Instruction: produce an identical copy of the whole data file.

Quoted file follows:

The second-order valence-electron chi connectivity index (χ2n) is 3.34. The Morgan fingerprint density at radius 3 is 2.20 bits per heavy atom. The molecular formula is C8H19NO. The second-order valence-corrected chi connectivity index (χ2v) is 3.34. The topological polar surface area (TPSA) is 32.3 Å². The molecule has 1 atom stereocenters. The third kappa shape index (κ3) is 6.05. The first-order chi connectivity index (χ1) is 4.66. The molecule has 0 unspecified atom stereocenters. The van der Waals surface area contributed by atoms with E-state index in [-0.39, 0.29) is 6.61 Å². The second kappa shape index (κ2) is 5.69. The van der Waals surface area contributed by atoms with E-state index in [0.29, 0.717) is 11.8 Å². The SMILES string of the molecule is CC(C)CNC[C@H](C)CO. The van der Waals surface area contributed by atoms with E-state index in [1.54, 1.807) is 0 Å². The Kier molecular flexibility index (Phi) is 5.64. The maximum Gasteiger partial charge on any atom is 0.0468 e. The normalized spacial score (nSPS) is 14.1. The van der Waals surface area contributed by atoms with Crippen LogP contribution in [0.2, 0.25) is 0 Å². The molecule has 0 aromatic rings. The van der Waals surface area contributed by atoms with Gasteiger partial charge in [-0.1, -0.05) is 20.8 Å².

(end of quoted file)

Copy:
The second-order valence-electron chi connectivity index (χ2n) is 3.34. The Morgan fingerprint density at radius 3 is 2.20 bits per heavy atom. The molecular formula is C8H19NO. The second-order valence-corrected chi connectivity index (χ2v) is 3.34. The topological polar surface area (TPSA) is 32.3 Å². The molecule has 1 atom stereocenters. The third kappa shape index (κ3) is 6.05. The first-order chi connectivity index (χ1) is 4.66. The molecule has 0 unspecified atom stereocenters. The van der Waals surface area contributed by atoms with E-state index in [-0.39, 0.29) is 6.61 Å². The second kappa shape index (κ2) is 5.69. The van der Waals surface area contributed by atoms with E-state index in [0.29, 0.717) is 11.8 Å². The SMILES string of the molecule is CC(C)CNC[C@H](C)CO. The van der Waals surface area contributed by atoms with E-state index in [1.54, 1.807) is 0 Å². The Kier molecular flexibility index (Phi) is 5.64. The maximum Gasteiger partial charge on any atom is 0.0468 e. The normalized spacial score (nSPS) is 14.1. The van der Waals surface area contributed by atoms with Crippen LogP contribution in [0.2, 0.25) is 0 Å². The molecule has 0 aromatic rings. The van der Waals surface area contributed by atoms with Gasteiger partial charge in [-0.1, -0.05) is 20.8 Å².